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Am J Clin Nutr. 1975 Jan;28(1):10-9.

Urinary 4-pyridoxic acid, plasma pyridoxal phosphate, and erythrocyte aminotransferase levels in oral contraceptive users receiving controlled intakes of vitamin B6.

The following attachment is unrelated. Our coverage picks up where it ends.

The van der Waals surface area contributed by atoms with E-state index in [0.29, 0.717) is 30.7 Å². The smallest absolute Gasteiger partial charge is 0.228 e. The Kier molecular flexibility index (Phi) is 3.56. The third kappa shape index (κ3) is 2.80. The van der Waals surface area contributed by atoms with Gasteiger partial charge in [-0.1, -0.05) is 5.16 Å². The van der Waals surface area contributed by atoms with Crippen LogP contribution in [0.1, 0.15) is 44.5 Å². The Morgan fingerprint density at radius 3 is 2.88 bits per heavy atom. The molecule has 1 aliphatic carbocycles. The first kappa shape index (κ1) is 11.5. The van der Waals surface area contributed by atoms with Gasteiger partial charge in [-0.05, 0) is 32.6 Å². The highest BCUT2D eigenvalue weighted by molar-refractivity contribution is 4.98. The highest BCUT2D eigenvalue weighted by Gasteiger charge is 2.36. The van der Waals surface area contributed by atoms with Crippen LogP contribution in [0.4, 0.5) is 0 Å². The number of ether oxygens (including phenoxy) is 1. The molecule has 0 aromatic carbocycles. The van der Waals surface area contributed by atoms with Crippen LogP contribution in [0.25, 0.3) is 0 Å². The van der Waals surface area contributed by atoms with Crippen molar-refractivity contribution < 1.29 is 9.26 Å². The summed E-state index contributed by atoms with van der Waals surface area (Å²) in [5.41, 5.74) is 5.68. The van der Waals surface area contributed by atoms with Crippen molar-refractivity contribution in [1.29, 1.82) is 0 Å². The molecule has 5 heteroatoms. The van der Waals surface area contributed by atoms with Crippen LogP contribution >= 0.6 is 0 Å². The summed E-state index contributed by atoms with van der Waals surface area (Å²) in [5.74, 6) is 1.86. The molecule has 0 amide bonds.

Fifteen women who had used combination type oral contraceptives (estrogen plus progestogen) and 9 control women who had never used these agents were given a diet deficient in vitamin B6. After 1 month, this diet was supplemented daily with 0.8, 2.0 or 20.0 mg of pyridoxine hydrocholride for an additional month. At weekly intervals, measurements were made of urinary 4-pyridoxic acid, plasma pyridoxal phosphate, and erythocyte alanine and aspartate aminotransterases. No significan differences were observed between oral contraceptive users and controls in any of the above measured indices. The data suggest that if the use of oral contraceptives of the combined estrogen-progestogen type does alter the requirement for vitamin B6, the effect is a mild one and of doubtful clinical significance to the majority of women taking these steroid preparations. The amount of vitamin B6 (as pyridoxine) needed to maintain normal levels of the above indices of vitamin B6 nutrition in these subjects were between 0.8 and 2.0 mg/day.

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